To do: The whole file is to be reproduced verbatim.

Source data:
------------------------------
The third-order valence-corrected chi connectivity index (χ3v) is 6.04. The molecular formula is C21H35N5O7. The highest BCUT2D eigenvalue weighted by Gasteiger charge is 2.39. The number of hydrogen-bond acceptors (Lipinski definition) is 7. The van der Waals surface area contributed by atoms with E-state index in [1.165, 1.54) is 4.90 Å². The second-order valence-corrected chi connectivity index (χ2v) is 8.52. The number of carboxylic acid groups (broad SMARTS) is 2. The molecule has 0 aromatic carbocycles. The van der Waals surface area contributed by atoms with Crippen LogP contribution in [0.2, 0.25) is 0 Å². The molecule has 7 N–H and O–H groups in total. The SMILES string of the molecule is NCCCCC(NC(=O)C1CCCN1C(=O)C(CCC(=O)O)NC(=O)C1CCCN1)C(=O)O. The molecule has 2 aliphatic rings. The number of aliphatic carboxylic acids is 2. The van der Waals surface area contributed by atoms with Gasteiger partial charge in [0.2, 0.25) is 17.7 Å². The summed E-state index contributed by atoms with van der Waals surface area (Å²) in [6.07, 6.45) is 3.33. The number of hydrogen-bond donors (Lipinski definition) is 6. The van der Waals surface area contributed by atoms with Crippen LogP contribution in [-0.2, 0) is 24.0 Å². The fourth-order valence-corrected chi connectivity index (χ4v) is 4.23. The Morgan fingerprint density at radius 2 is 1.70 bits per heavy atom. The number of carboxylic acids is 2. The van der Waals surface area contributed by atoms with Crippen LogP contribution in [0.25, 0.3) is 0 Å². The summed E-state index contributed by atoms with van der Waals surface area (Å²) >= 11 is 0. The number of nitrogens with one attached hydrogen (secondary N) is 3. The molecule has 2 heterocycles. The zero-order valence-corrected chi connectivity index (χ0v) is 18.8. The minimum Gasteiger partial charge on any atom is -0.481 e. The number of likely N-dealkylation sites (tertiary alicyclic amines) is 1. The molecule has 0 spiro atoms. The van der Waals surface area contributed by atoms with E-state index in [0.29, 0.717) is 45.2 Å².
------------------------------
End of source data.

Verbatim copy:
The third-order valence-corrected chi connectivity index (χ3v) is 6.04. The molecular formula is C21H35N5O7. The highest BCUT2D eigenvalue weighted by Gasteiger charge is 2.39. The number of hydrogen-bond acceptors (Lipinski definition) is 7. The van der Waals surface area contributed by atoms with E-state index in [1.165, 1.54) is 4.90 Å². The second-order valence-corrected chi connectivity index (χ2v) is 8.52. The number of carboxylic acid groups (broad SMARTS) is 2. The molecule has 0 aromatic carbocycles. The van der Waals surface area contributed by atoms with Crippen LogP contribution in [0.2, 0.25) is 0 Å². The molecule has 7 N–H and O–H groups in total. The SMILES string of the molecule is NCCCCC(NC(=O)C1CCCN1C(=O)C(CCC(=O)O)NC(=O)C1CCCN1)C(=O)O. The molecule has 2 aliphatic rings. The number of aliphatic carboxylic acids is 2. The van der Waals surface area contributed by atoms with Gasteiger partial charge in [0.2, 0.25) is 17.7 Å². The summed E-state index contributed by atoms with van der Waals surface area (Å²) in [6.07, 6.45) is 3.33. The number of hydrogen-bond donors (Lipinski definition) is 6. The van der Waals surface area contributed by atoms with Crippen LogP contribution in [-0.2, 0) is 24.0 Å². The fourth-order valence-corrected chi connectivity index (χ4v) is 4.23. The Morgan fingerprint density at radius 2 is 1.70 bits per heavy atom. The number of carboxylic acids is 2. The van der Waals surface area contributed by atoms with Crippen LogP contribution in [0.25, 0.3) is 0 Å². The summed E-state index contributed by atoms with van der Waals surface area (Å²) >= 11 is 0. The number of nitrogens with one attached hydrogen (secondary N) is 3. The molecule has 2 heterocycles. The zero-order valence-corrected chi connectivity index (χ0v) is 18.8. The minimum Gasteiger partial charge on any atom is -0.481 e. The number of likely N-dealkylation sites (tertiary alicyclic amines) is 1. The molecule has 0 spiro atoms. The van der Waals surface area contributed by atoms with E-state index in [0.29, 0.717) is 45.2 Å².